THE THREE FATES
THE THREE FATES
for Augustin Hadelich
The Three Fates exist in both Greek and Roman mythology and are often personified as three women toiling over a loom, determining the destiny of man and the allotment of his life. In Greek, their names were Clotho (Spinner) who spun the thread of human fate, Lachesis (Allotter) who dispensed it, and Atropos (Inflexible) who cut the thread, signifying the moment of death. The Roman goddesses were named Nona, Decuma, and Morta, which divide this solo violin work, The Three Fates.
The piece explores life betwixt birth and death, propelled forward and suspended in time through the shared spirit of the three fates. Nona begins with a tempo marking as the sun, signifying the brightness of birth and newness of light with the flight of adventure after an introduction of discovery. Decuma, a contrasting movement, explores the duality of life, the ups and downs, dividing the violin into a voice of two minds where one body accompanies itself, teetering back and forth between arco and pizzicato techniques. Lastly Morta, the finishing movement, is not a sad contemplation of life but an exuberant celebration, honoring its achievements in peaks and opposing valleys with the technical virtuosity of the instrument.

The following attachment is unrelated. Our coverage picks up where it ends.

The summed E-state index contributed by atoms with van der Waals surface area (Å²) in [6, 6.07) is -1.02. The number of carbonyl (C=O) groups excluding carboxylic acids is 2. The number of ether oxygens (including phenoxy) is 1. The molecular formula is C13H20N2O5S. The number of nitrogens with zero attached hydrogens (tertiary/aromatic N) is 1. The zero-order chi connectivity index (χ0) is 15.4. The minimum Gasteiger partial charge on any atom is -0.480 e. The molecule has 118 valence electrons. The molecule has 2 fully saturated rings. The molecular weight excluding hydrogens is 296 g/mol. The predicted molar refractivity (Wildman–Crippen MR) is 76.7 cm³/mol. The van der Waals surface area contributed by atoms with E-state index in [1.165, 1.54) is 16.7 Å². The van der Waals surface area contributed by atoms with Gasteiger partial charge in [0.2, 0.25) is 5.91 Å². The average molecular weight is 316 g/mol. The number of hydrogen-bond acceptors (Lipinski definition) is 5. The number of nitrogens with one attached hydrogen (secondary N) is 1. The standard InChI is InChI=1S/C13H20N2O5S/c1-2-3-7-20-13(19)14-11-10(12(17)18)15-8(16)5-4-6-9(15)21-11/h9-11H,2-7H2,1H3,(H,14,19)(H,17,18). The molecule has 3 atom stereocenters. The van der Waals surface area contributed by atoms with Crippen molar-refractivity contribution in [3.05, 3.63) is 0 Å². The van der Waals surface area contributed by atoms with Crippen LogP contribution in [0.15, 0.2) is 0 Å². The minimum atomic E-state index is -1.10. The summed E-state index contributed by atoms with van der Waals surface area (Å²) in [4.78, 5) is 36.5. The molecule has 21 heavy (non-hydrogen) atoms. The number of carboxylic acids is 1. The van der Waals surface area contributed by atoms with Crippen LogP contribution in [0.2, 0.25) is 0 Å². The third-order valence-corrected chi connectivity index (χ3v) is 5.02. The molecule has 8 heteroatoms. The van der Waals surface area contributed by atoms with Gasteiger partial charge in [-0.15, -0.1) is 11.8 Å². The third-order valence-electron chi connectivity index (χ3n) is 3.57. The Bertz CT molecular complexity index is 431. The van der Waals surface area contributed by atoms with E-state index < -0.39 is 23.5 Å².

Because the three fates in this instance control but one body, that of the solo violin, elements of each of the movements appear in the others. They are a shared experience, each incomplete without the other stages of the journey, yet contained on their own as chapters within a life. The work remarks on the abundant possibilities that the soul is capable of.